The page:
People who have classic cars go out of their way to baby them, to take care of them. It’s not just because they have a bunch of money invested in their classic ride. Classic cars have a special place in our hearts, in part, because they conjure up nostalgic memories of a time where (we remember) better days were ahead of us.
Using the right kind of oil is an essential issue in the care of classic cars. The oils of today are very different from the oils a classic car would have used back in its first life. They have advanced additive packages that protect the engine and prevent harmful sludge formation in ways that oldtime oils never had the ability to do. And they’re only going to keep getting better.
Ask the average person about the most significant advances in motor oil and they’ll probably say something about synthetic oils. That’s certainly one of them. The first synthetics were used as aircraft oils during World War II while Mobil 1 in the 1970s is generally considered the first large scale commercial synthetic oil for the automotive market (although some vehicles has been using certain kinds of synthetics as early as right after WWII).
Synthetic motor oils are great – they resist oxidation and sludge formation better than conventional oils, (largely due to their highly refined base stocks), cope better with temperature changes and they lubricate some parts of the engine better than conventional oils. Because they are created in the lab instead of “pulled out of the ground”, their formulators have the ability to tightly control the composition of the oil – the kind and ratios of the different molecules in it. Which makes the oils better able to do what they’re supposed to.
So it would seem that synthetics oils offer the perfect solution to the wants of classic car owners. Synthetic oils offer high quality, state-of-the-art protection for the engines they’re used in. Owners of classic cars want the best for their automotive babies. The natural question that follows is…..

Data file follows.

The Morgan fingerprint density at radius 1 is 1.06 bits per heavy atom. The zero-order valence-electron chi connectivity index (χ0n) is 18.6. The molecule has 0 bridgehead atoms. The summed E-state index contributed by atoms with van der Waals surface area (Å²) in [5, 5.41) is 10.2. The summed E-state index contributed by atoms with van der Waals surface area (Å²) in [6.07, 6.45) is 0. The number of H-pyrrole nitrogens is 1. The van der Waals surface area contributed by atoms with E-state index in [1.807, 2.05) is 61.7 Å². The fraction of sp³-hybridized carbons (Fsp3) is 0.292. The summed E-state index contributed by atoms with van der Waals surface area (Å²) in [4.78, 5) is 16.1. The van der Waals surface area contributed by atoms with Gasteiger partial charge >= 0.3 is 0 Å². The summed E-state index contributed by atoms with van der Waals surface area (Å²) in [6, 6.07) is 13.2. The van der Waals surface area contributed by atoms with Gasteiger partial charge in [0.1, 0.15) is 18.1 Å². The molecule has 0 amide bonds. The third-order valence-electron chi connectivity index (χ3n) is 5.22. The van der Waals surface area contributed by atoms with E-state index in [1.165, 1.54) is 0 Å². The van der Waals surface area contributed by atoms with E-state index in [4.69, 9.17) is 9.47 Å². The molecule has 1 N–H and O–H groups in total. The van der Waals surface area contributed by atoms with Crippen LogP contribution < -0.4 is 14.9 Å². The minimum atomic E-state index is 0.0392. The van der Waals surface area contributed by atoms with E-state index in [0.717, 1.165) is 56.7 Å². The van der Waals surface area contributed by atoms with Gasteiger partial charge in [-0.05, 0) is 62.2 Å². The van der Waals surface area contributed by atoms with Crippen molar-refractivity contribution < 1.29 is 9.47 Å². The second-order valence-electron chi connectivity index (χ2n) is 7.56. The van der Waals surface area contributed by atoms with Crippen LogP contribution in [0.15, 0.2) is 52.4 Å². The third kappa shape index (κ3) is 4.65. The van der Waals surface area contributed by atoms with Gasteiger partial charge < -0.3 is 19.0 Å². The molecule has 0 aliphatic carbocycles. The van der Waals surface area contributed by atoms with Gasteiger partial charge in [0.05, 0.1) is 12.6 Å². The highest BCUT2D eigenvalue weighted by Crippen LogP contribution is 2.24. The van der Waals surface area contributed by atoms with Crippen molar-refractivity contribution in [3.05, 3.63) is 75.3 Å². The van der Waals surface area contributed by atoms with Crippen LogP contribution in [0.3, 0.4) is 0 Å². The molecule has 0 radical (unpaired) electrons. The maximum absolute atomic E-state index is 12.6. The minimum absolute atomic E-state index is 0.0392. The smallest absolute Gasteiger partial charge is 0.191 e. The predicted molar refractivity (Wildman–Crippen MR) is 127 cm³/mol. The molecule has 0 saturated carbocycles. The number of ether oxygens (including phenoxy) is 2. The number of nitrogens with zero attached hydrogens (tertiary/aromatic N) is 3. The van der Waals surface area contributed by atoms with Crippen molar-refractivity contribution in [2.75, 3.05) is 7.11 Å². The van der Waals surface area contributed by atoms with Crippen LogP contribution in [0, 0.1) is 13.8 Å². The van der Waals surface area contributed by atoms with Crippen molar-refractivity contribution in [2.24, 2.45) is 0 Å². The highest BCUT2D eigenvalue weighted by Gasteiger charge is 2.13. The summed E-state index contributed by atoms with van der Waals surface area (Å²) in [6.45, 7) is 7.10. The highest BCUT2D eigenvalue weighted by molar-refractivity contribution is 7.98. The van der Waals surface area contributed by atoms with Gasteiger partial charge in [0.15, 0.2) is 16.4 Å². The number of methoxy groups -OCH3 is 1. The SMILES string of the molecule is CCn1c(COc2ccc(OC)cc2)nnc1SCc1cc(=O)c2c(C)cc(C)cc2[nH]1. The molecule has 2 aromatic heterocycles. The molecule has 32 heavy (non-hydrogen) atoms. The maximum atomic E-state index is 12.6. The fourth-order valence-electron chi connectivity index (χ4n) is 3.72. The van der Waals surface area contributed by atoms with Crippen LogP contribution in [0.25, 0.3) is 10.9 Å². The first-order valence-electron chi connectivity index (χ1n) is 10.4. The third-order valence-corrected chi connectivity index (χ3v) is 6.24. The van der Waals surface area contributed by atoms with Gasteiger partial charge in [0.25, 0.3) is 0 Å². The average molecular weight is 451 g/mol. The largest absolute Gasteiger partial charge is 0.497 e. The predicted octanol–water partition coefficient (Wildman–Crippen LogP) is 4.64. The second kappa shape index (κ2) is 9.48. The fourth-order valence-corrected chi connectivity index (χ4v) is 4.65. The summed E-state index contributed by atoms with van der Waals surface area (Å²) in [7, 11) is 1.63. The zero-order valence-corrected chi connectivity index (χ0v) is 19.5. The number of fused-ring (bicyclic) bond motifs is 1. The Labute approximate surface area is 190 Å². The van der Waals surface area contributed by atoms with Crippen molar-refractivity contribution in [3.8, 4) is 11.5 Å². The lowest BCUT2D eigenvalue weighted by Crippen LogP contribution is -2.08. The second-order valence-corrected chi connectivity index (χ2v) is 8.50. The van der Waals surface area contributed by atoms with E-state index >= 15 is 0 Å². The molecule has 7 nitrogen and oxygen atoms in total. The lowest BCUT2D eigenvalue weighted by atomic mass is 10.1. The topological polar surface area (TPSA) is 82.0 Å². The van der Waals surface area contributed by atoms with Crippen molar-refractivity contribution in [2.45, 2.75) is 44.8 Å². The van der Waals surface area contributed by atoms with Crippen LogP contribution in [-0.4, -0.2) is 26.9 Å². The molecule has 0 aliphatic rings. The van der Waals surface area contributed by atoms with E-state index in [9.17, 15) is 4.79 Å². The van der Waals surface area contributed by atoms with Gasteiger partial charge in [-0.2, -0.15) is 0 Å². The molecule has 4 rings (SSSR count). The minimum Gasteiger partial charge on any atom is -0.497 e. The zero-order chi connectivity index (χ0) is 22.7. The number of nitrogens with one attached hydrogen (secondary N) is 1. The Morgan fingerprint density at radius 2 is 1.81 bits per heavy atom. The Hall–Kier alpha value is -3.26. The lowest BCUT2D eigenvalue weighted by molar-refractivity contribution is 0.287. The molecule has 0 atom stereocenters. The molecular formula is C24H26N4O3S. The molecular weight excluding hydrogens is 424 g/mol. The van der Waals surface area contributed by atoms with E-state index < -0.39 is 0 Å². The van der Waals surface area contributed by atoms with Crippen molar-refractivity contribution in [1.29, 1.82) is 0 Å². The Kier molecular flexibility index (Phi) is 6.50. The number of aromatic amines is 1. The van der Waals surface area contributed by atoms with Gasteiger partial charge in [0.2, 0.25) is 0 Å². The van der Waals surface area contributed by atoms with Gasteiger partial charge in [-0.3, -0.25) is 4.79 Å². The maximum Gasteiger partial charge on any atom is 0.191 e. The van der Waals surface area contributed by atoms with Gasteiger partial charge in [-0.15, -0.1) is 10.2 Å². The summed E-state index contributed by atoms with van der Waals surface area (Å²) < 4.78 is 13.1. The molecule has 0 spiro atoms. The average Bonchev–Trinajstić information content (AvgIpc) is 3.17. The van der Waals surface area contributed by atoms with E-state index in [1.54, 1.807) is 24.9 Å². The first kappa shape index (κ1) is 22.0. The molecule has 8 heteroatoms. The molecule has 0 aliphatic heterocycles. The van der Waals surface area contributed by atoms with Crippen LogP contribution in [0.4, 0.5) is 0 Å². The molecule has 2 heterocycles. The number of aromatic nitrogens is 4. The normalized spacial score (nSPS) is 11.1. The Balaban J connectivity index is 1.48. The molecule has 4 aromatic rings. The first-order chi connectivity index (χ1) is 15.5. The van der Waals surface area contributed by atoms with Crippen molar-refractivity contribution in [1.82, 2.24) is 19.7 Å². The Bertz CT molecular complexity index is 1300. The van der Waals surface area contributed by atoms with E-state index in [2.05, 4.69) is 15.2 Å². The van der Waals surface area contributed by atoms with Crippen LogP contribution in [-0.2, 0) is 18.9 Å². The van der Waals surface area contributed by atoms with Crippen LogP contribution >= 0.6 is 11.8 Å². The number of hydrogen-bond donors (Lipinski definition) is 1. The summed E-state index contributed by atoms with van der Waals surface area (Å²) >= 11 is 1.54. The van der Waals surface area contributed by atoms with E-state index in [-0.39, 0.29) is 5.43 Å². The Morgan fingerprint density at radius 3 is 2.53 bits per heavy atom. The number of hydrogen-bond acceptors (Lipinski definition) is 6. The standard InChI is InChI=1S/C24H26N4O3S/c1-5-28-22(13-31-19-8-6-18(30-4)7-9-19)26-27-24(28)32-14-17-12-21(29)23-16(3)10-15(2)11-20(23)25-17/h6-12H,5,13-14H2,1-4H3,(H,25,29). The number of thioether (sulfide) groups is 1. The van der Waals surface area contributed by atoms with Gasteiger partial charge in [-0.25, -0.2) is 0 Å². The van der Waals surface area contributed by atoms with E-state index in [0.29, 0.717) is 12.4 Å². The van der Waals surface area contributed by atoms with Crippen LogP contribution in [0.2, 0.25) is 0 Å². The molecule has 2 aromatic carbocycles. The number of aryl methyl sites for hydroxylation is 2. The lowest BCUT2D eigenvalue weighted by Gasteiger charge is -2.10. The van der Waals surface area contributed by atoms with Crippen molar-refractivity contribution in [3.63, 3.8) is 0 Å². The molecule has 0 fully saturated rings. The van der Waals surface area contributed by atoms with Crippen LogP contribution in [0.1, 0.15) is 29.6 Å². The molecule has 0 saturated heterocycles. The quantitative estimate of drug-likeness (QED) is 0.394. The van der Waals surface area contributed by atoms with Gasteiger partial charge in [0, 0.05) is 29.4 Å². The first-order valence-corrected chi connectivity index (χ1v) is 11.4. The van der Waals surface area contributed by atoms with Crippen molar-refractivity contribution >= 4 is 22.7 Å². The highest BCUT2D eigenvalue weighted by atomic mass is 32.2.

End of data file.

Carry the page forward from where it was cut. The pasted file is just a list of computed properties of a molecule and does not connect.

Can You Use Synthetic Oil In A Classic Car?
There’s a lot of debate in the classic car community about whether or not it’s a good idea to switch from conventional to synthetic oil in an older, classic car. And since synthetic oils are higher quality, you might be tempted to switch over. But there are some caveats for switching that have to do with the additives in the oil.
It used to be that the experts would recommend, for any older vehicle, not to switch from conventional to synthetic. This advice was based on concerns about synthetic oils containing ester compounds that might interact adversely with engine seals in cars that were higher mileage, causing oil leaks.
Today, these concerns aren’t really valid any more. Automotive experts now recommend that you can seamlessly switch from conventional to synthetic without worrying about oil seal wear.
That’s what they recommend for “older” cars. What about classic cars? Classic car owners need to be sure they’re making the right decision when it comes to their classic car’s oil.
Indeed, these experts have different recommendations for classic cars. Classic cars may still have potential issues handling the modern additives load that all synthetic oils come with. The detergent package is a key part of this. Modern oils are really good at keeping engine surfaces clean and clear of sludge buildup, in part because of their advanced detergent and dispersant packages. Classic car engines, with their old school lubricating systems, never had to account for the cleaning effects of their motor oils.
In older cars made before 1990, they actually want some formation and buildup of engine sludge. Their oil seals and gaskets may not be as tight as in newer cars. Sludge will form over time in the engine environment and and collect along these areas, effectively functioning as a sealing mechanism. That’s a good thing.
If the synthetic oil, with its advanced detergent package, is introduced into such a system, it will seek to clean out sludge from the engine, meaning there’s a chance it could remove some of this sludge that was acting as a seal. Now you have a potential oil leak.
This possibility should not, however, stop you from considering a change from conventional to synthetic in your classic or older car. You just need to be prepared to keep an eye on your car’s oil usage after the switch. It may require you to change your oil more often. And no matter what, always change your oil filter during your oil change.
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This post was published on May 19, 2017 and was updated on September 14, 2017.